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  • Writer's pictureThe San Juan Daily Star

Greece will make trains safer, transport minister vows

Workers remove parts of the wrecked train carriages at the site of a crash near Larissa, Greece, March 3, 2023.

By Niki Kitsantonis

As thousands of workers went on strike earlier this week to protest the train crash in Greece last week that killed at least 57 people, the country’s new transport minister turned toward the future, saying railway safety would be improved in the coming weeks and service would resume.

“We will significantly improve the level of safety,” the minister, Giorgos Gerapetritis, told reporters at a news conference in Athens, although he conceded that perennial inadequacies in infrastructure had contributed to the crash and that Greece’s railway network was, until recently, “chronically obsolete.”

Contracts signed over the past decade by successive governments aimed at installing an electronic signaling and remote surveillance system had failed to deliver, he said, noting that only 70% of the work had been done.

“If we had a fully functioning remote management system in the country, the tragedy most likely would not have happened,” he said. The remainder of the work will be done this year, he said, adding that European rail experts were in Athens to provide guidance. His comments were the most detailed by a prominent official on the state of the country’s railways and plans for the system since the crash.

Service on the route on which the crash happened has been suspended since the crash. Gerapetritis said steps would be taken to restore travel, possibly by the end of the month, adding that service would resume only if “absolute” safety is secured. He said that in the future, there would be two station masters at every stop and a reduced number of trains. Additional workers will be hired to offset a significant reduction in staffing on the railways over the past 15 years, and training will be improved, he added.

A 59-year-old station manager has been charged with manslaughter through neglect in connection with the train collision. He is accused of putting a passenger train carrying more than 350 people and a freight train on the same line, leading to the Feb. 28 crash.

After initially blaming the crash — Greece’s worst on record — on a “tragic human error,” Prime Minister Kyriakos Mitsotakis, who is up for election, revised his stance Sunday and asked for the Greek people’s forgiveness for the chronic failings of the Greek state.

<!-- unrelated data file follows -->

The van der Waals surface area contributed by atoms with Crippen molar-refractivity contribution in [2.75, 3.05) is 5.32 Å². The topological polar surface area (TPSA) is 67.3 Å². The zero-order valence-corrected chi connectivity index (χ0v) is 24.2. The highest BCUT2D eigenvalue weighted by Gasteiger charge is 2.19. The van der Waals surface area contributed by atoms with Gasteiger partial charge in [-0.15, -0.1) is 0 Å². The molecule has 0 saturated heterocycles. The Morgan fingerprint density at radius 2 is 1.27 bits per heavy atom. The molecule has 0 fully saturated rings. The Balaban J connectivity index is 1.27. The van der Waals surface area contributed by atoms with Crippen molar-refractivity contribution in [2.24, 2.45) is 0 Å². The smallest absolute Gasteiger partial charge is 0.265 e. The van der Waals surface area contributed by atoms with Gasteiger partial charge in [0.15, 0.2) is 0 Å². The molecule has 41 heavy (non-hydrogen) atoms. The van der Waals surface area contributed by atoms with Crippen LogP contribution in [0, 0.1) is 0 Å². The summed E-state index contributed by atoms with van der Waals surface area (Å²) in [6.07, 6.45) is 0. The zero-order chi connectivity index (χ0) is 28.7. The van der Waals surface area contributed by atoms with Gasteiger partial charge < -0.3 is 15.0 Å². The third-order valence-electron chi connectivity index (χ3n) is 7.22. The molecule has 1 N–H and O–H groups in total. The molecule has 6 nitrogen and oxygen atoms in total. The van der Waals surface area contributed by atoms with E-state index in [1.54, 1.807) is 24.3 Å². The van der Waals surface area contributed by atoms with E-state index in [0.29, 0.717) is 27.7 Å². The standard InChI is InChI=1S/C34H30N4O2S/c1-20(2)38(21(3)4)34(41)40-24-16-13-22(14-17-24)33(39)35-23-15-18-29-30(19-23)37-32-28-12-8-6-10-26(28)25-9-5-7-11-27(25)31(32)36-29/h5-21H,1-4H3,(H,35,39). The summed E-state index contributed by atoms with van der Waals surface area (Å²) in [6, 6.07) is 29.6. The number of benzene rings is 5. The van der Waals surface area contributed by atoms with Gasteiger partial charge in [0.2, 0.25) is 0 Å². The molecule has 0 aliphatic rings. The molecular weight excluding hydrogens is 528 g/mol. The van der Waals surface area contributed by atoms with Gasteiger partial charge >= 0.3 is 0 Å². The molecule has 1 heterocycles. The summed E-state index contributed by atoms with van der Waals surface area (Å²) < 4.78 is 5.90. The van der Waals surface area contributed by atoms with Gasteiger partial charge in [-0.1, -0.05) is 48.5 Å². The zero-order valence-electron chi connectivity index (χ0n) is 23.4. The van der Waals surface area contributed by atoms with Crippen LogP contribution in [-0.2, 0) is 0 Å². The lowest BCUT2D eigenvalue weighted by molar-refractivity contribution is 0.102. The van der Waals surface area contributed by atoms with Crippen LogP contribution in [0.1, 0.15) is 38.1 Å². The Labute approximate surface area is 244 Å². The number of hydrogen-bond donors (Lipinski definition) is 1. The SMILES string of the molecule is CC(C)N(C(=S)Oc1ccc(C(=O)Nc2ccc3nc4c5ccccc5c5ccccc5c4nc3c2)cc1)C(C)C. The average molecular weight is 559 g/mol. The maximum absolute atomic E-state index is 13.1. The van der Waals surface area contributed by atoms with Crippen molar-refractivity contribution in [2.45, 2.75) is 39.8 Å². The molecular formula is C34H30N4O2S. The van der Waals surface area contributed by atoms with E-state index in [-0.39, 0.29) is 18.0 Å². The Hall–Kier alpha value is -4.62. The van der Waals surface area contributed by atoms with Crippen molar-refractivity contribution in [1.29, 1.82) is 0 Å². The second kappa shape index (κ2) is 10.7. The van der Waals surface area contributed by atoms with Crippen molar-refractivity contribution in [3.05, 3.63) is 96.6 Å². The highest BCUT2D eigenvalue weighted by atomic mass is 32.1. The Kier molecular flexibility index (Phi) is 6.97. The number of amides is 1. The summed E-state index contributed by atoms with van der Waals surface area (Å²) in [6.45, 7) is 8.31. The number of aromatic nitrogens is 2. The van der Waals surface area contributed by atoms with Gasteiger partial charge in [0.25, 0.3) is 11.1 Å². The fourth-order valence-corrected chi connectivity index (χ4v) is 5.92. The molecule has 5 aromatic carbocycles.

On Wednesday, Gerapetritis also apologized for the authorities’ failure to avert the tragedy. “I am in shock,” he said. “I understand the collective pain that this disaster has caused to society,” he continued, adding that the anger unleashed by the crash was “very reasonable.”

Across town, there was proof that outrage over the crash had not subsided, as thousands of Greeks took to the streets of Athens, the capital, holding banners saying, “We will never forget the crime!” “Our lives matter!” and, “Let anger lead to overthrow now!” Similar rallies were held in other major cities, including Thessaloniki and Larissa, the city in central Greece closest to the site of the crash.

Civil servants, including teachers, nurses and bus drivers, joined railway staff members, who have been holding rolling strikes for a week, to protest the years of neglect and understaffing that they say had made the crash all but inevitable. The civil servants union, Adedy, called for an end to “policies of privatization” which were adopted during Greece’s post-2009 decadelong financial crisis and led to staff cuts.

The rally in Athens was one of the biggest in recent years, drawing some 40,000 people, according to police estimates. The march was marred by violence, with police firing tear gas after a group of around 50 hooded youths broke away from the demonstration and pelted officers with firebombs and stones.

Many of the demonstrators were young people, including college students, who accounted for a large proportion of the train crash victims. The students joined the marchers, many chanting, “Murderers!” Others carried banners with red handprints, one reading, “Our tears have run dry and turned into anger.” Scuffles also broke out between protesters and police in Thessaloniki and Patra, in western Greece.

Greece’s failure to upgrade its railway system to European standards — despite receiving millions of euros in subsidies — had come under scrutiny well before the crash. A contract signed in 2014 for the automatic operation and signaling of the railway network is the subject of an inquiry by the European prosecutor’s office.

That investigation comes amid an inquiry begun two weeks before the crash by the European Commission into Greece’s failure to comply with EU rules on rail transport.

Even if an electronic signaling and surveillance system had been completed, it would have had to have been accompanied by another system allowing for emergency braking, among other features, Gerapetritis said, referring to the European Train Control System.

According to the government’s spokesperson, Giannis Oikonomou, Mitsotakis plans to request additional EU funding for modernizing the country’s railways.

Mitsotakis ordered the creation of a cross-party committee of experts last week to examine the causes of the tragedy, which is also being investigated by the Supreme Court’s prosecutor, Isidoros Doyiakos, along with the systemic failings of the Greek rail system and delays in the completion of a technological upgrade of infrastructure.

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